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Architecture Decision Record: User Facing Configuration


Per ADR-003, Arachne uses Datomic-shaped data for configuration. Although this is a flexible, extensible data structure which is a great fit for programmatic manipulation, in its literal form it is quite verbose.

It is quite difficult to understand the structure of Datomic data by reading its native textual representation, and it is similarly hard to write, containing enough repeated elements that copying and pasting quickly becomes the default.

One of Arachne's core values is ease of use and a fluent experience for developers. Since much of a developer's interaction with Arachne will be writing to the config, it is of paramount importance that there be some easy way to create configuration data.

The question is, what is the best way for developers of Arachne applications to interact with their application's configuration?

Option: Raw Datomic Txdata

This would require end users to write Datomic transaction data by hand in order to configure their application.

This is the "simplest" option, and has the fewest moving parts. However, as mentioned above, it is very far from ideal for human interactions.

Option: Custom EDN data formats

In this scenario, users would write EDN data in some some nested structure of maps, sets, seqs and primitives. This is currently the most common way to configure Clojure applications.

Each module would then need to provide a mapping from the EDN config format to the underlying Datomic-style config data.

Because Arachne's configuration is so much broader, and defines so much more of an application than a typical application config file, it is questionable if standard nested EDN data would be a good fit for representing it.

Option: Code-based configuration

Another option would be to go in the direction of some other frameworks, such as Ruby on Rails, and have the user-facing configuration be code rather than data.

It should be noted that the primary motivation for having a data-oriented configuration language, that it makes it easier to interact with programmatically, doesn't really apply in Arachne's case. Since applications are always free to interact richly with Arachne's full configuration database, the ability to programmatically manipulate the precursor data is moot. As such, one major argument against a code-based configuration strategy does not apply.


Developers will have the option of writing configuration using either native Datomic-style, data, or code-based configuration scripts. Configuration scripts are Clojure files which, when evaluated, update a configuration stored in an atom currently in context (using a dynamically bound var.)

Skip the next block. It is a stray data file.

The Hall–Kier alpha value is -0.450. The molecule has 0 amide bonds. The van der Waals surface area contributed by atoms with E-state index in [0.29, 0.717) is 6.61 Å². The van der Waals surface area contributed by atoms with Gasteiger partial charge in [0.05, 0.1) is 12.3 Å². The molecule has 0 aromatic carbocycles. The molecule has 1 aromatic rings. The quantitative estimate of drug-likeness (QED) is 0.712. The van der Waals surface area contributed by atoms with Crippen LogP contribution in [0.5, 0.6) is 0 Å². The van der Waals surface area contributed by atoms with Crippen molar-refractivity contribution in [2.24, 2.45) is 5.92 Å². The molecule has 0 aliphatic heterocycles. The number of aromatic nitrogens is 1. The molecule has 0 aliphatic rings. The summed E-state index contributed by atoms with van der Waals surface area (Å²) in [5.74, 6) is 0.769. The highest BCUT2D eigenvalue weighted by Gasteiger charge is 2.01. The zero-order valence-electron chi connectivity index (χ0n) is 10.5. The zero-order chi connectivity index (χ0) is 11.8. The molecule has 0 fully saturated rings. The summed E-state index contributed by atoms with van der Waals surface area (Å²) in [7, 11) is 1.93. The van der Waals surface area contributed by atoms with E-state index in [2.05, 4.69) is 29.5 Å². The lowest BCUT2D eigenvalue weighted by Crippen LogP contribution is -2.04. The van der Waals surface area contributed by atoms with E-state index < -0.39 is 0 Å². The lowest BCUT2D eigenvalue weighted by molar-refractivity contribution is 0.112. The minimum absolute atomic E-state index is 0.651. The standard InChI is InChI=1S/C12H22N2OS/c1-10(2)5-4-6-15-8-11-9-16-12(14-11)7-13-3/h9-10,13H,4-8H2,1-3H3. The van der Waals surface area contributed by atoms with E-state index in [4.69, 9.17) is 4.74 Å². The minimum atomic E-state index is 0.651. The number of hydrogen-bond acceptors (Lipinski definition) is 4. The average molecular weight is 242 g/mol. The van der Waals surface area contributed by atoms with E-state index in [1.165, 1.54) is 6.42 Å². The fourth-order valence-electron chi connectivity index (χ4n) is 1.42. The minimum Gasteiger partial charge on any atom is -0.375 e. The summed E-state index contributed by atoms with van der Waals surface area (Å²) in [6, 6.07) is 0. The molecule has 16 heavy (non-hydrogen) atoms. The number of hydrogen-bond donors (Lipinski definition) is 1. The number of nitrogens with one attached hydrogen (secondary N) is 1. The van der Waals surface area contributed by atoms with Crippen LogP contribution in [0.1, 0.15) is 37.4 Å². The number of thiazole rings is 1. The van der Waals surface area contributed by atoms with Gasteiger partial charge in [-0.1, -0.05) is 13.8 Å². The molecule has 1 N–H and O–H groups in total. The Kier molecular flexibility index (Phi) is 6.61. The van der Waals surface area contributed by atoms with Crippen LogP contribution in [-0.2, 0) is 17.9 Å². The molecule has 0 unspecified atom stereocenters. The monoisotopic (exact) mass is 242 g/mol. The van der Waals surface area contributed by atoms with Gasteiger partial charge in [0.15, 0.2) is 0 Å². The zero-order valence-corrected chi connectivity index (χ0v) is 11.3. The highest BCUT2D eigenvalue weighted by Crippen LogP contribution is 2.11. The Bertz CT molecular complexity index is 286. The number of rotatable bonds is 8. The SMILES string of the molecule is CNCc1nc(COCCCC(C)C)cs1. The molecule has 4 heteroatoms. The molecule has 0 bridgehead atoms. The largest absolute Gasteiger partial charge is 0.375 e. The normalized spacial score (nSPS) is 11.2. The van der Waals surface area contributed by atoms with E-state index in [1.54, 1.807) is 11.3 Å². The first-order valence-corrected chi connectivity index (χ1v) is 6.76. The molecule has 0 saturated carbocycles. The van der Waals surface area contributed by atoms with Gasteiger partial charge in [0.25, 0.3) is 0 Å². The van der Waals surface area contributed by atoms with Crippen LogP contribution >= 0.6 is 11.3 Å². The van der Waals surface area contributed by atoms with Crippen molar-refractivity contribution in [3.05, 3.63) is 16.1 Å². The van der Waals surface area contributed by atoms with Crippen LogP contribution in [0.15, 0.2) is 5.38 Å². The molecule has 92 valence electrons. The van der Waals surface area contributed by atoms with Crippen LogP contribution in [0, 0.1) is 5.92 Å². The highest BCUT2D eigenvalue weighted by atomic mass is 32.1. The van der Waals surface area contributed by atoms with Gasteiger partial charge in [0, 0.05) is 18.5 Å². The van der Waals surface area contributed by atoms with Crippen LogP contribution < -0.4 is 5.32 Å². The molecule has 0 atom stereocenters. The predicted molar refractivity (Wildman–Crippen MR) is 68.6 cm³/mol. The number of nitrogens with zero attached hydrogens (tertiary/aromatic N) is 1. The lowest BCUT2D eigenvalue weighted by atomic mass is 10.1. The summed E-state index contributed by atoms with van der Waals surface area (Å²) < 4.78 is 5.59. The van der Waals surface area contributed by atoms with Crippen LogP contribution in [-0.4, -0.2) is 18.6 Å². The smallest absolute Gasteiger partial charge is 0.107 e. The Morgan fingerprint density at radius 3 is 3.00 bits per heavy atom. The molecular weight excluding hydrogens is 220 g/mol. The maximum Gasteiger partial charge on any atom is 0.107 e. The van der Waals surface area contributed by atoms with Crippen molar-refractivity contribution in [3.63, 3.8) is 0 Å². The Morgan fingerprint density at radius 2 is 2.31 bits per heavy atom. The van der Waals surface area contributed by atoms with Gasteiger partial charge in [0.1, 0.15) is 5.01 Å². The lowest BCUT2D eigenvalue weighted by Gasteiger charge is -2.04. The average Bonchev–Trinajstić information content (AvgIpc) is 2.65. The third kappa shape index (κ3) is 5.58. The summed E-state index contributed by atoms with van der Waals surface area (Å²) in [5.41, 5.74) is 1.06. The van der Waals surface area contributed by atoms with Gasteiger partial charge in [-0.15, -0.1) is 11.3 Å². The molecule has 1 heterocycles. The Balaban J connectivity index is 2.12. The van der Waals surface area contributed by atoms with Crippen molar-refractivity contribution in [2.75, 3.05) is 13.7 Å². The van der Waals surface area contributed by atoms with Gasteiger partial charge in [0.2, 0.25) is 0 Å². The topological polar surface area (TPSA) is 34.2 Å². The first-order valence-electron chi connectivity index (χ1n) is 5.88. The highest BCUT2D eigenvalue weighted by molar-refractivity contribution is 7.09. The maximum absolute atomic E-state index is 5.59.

Configuration scripts are Clojure source files in a distinct directory that by convention is outside the application's classpath: configuration code is conceptually and physically separate from application code. Conceptually, loading the configuration scripts could take place in an entirely different process from the primary application, serializing the resulting config before handing it to the runtime application.

To further emphasize the difference between configuration scripts and runtime code, and because they are not on the classpath, configuration scripts will not have namespaces and will instead include each other via Clojure's load function.

Arachne will provide code supporting the ability of module authors to write "configuration DSLs" for users to invoke from their configuration scripts. These DSLs will emphasize making it easy to create appropriate entities in the configuration. In general, DSL forms will have an imperative style: they will convert their arguments to configuration data and immediately transact it to the context configuration.

As a trivial example, instead of writing the verbose configuration data:

 :arachne.http.server/port 8080
 :arachne.http.server/debug true}

You could write the corresponding DSL:

(server :id, :port 8080, :debug true)

Note that this is an illustrative example and does not represent the actual DSL or config for the HTTP module.

DSLs should make heavy use of Spec to make errors as comprehensible as possible.




  • It will be possible for end users to define their configuration without writing config data by hand.
  • Users will have access to the full power of the Clojure programming language when configuring their application. This grants a great deal of power and flexibility, but also the risk of users doing inadvisable things in their config scripts (e.g, non-repeatable side effects.)
  • Module authors will bear the responsibility of providing an appropriate, user-friendly DSL interface to their configuration data.
  • DSLs can compose; any module can reference and re-use the DSL definitions included in modules upon which it depends.